RoboCop was one of the big hits of 1987, even though its title is a bit misleading (our hero is actually a cyborg, not a robot). It has much in common with the recent slew of comic super hero origin stories, but its R rating should not be taken lightly due to the shocking amount of gore. It’s elevated above similar films through its satire of American culture, which include a number of broadcast news segments.
Set in a crime-ridden future Detroit, a mega corporation wants to clean up the streets before they begin a massive building project. The corporation (OCP) is so huge that they have privatized the police force and have two separate robotics divisions working on automated solutions to Detroit’s crime spree. One has developed a robot which malfunctions and subsequently obliterates an executive within the first ten minutes, and the other leads to the creation of RoboCop.
The characters are almost totally one-dimensional, and we barely get to know officer Murphy before he undergoes his transformation. His character is further hampered because once Murphy’s body is replaced with bionic parts, he doesn’t speak very much. It doesn’t work quite as well as in The Crow, another movie with a silent, seemingly invincible protagonist who has returned from the dead to seek revenge on those who murdered him. Most of the drama comes from the rivalry between two of OCP’s executives, though there are some scenes where Murphy begins to remember his past life that give him some humanity.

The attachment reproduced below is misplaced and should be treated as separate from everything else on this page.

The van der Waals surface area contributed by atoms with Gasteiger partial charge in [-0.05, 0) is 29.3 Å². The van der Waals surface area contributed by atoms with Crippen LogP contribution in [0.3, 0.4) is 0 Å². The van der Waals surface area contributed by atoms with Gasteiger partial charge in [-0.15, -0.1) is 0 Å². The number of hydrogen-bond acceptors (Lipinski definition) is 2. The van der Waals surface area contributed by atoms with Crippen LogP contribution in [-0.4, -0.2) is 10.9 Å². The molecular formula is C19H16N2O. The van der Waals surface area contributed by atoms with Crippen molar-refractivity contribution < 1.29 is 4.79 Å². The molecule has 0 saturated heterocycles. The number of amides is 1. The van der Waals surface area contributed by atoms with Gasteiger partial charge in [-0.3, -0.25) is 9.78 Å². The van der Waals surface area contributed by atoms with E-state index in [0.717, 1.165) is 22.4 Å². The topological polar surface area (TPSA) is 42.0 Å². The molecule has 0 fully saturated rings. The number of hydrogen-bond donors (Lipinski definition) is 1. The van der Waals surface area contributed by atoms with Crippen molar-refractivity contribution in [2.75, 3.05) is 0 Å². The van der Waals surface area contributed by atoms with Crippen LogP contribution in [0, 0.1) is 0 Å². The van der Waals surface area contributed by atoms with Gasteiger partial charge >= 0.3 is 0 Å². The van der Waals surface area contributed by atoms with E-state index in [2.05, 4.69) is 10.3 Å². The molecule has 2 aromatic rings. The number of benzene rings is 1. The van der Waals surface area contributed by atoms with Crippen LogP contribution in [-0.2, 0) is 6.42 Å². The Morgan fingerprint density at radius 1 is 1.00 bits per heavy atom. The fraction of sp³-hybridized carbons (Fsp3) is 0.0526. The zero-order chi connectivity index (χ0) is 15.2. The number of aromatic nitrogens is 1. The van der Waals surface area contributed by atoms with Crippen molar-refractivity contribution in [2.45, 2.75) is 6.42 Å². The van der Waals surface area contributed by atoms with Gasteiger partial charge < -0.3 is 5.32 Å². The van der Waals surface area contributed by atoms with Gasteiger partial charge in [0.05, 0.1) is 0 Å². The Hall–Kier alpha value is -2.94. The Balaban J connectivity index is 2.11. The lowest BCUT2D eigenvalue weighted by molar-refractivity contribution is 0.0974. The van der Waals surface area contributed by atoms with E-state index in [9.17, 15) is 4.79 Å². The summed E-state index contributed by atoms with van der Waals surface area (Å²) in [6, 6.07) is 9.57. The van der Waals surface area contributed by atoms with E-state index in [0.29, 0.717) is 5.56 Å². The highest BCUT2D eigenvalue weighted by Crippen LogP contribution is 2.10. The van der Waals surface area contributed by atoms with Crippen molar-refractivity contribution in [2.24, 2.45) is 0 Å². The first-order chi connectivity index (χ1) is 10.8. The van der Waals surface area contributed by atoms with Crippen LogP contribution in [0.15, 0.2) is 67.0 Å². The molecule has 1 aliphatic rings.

RoboCop’s new abilities are surprisingly limited. Most of the time, the only thing that really distinguishes him from a human cop is his slow, deliberate walk and his bullet-proof armor. If made now, one would expect to see a much more agile and powerful version of the character. Now we’ve got movies like Iron Man, and video games like Deus Ex: Human Revolution which explore many of the same themes in a much more entertaining and intelligent fashion. That said, there’s supposedly a remake in the works, which will be the 2nd Paul Verhoeven favorite to get the treatment after Total Recall (which is in production at the time of this writing).
The core idea behind RoboCop isn’t especially original, given that shows like The Six Million Dollar Man and characters like Darth Vader preceded it, but the way it all comes together is still pretty entertaining. There’s some fun stop-motion animation effects for the ED 209 robot, and the hero is pure boyish wish fulfillment. Since its release RoboCop has become a cult classic amongst sci-fi film fans, and other than a few sequences where the image quality suffers, it holds up pretty well.
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